What HR Should Know About the DOL’s Plans to Expand Overtime to 3.6 Million Workers

The proposal would extend overtime to salaried employees in white-collar jobs who earn less than $1,059 per week, or about $55,000 annually.

A rule proposed by the Department of Labor (DOL) would make overtime pay available to an additional 3.6 million workers.

The proposal, which was released Aug. 30, would extend overtime to salaried employees in executive, administrative, or professional (also known as “white-collar”) positions who earn less than $1,059 per week, or about $55,000 annually. The Obama White House proposed a similar rule in 2016 that was ultimately dropped by the Trump administration.

While the proposal is likely to be challenged in court, reported SHRM, HR pros should review workers’ hours and classifications now so they’re prepared to comply with the rule should it take effect, one expert told HR Brew.

Which workers will be owed overtime? Under federal law, salaried white-collar employees are currently exempt from receiving overtime pay unless they earn less than $35,568 a year.

Certain states—such as California, Washington, and New York—already have minimum salary thresholds for overtime in place that are higher than the $55,000 threshold proposed by the DOL. In California, for example, non-exempt employees are entitled to overtime if they make less than $64,480. Employers in these states are thus less likely to be affected by the proposed DOL rule, said Kara Govro, principal legal analyst with Mineral, an HR and compliance firm.

Still, employers in sectors that tend to hire low-wage, salaried workers should pay special attention to the DOL rule. Agriculture, leisure and hospitality, and public administration are among the industries with the highest shares of workers potentially affected by the proposed overtime requirements.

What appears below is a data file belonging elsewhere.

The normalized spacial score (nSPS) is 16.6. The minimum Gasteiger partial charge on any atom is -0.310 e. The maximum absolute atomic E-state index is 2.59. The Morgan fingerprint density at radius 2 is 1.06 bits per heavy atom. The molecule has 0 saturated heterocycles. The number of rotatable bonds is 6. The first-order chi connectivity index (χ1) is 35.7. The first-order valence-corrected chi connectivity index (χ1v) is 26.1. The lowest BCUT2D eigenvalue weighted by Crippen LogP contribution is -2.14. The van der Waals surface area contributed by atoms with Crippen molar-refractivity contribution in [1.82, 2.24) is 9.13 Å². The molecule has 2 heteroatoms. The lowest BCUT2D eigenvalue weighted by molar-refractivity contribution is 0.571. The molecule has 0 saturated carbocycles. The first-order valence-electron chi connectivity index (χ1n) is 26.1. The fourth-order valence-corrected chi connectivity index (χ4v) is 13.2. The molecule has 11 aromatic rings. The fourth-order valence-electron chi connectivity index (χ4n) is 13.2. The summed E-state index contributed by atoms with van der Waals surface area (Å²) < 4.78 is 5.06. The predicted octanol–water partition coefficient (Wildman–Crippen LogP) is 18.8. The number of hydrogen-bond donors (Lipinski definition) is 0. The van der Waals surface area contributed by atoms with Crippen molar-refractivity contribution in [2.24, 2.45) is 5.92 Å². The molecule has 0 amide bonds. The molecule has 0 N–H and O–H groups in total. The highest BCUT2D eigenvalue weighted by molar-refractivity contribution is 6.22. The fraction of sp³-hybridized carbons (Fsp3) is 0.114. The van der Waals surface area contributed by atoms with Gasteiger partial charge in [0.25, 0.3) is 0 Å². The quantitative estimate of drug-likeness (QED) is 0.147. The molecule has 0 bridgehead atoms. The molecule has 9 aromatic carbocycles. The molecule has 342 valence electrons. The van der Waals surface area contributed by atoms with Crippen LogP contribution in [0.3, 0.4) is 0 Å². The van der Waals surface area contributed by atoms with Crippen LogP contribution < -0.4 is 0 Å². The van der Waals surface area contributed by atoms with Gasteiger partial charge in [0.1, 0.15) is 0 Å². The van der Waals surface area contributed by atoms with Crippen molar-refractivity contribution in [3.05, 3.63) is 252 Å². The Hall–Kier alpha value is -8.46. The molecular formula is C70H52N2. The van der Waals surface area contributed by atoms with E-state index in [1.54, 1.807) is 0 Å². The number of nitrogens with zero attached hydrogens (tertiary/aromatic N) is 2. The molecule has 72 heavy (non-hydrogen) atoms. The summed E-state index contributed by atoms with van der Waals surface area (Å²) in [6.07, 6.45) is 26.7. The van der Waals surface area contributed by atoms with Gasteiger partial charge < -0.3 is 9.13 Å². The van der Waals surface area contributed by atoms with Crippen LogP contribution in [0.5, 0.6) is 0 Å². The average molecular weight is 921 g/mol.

How HR can prepare. There are three steps HR can take now to prepare for potential changes to the DOL’s overtime protections, Govro told HR Brew:

Track employees’ hours. If salaried employees currently exempt from receiving overtime haven’t been tracking their hours, ask them to do so. This will help HR determine how the DOL’s proposed rule would affect their budget, should a share of their employees become entitled to overtime.

“If they’re actually working 15 hours a week of overtime, and you don’t realize that…all of a sudden, they’re gonna make a lot more money that you had not budgeted for,” Govro said. Salaried employees are likely not accustomed to tracking their hours, so it’s important to explain why they’re being asked to do so, highlighting potential overtime changes on the horizon, she added.

Prepare to reclassify employees if necessary. If employers can’t afford to bump up certain salaried workers’ pay to keep them exempt from overtime, they’ll need to reclassify them as hourly employees, Govro said.

Should employers decide to reclassify their employees, they’ll need to be trained to act as non-exempt hourly employees. This might mean using a timekeeping system and observing overtime policies, such as taking lunch breaks. If a company needs these workers to keep clocking in more than 40 hours a week, they’ll need to up their pay, Govro said. If they can’t pay the overtime, they’ll have to redistribute work, she added.

The subject of reclassification can also be delicate, Govro said. She recommended writing a letter to employees explaining why they’re being reclassified, and offering to let them keep certain aspects of their job, such as managing people. “Trying to communicate that without bruising egos will be necessary,” she said.

Pay attention to effects on worker morale. Should an employer adjust certain workers’ salaries in response to the DOL rule, that could have an effect on broader employee morale, as well as pay equity, Govro said. Paying attention to the impact these changes have on the rest of the organization will be important.

This article was authored by Courtney Vinopal, and originally published on Sept. 14, 2023 via www.hr-brew.com.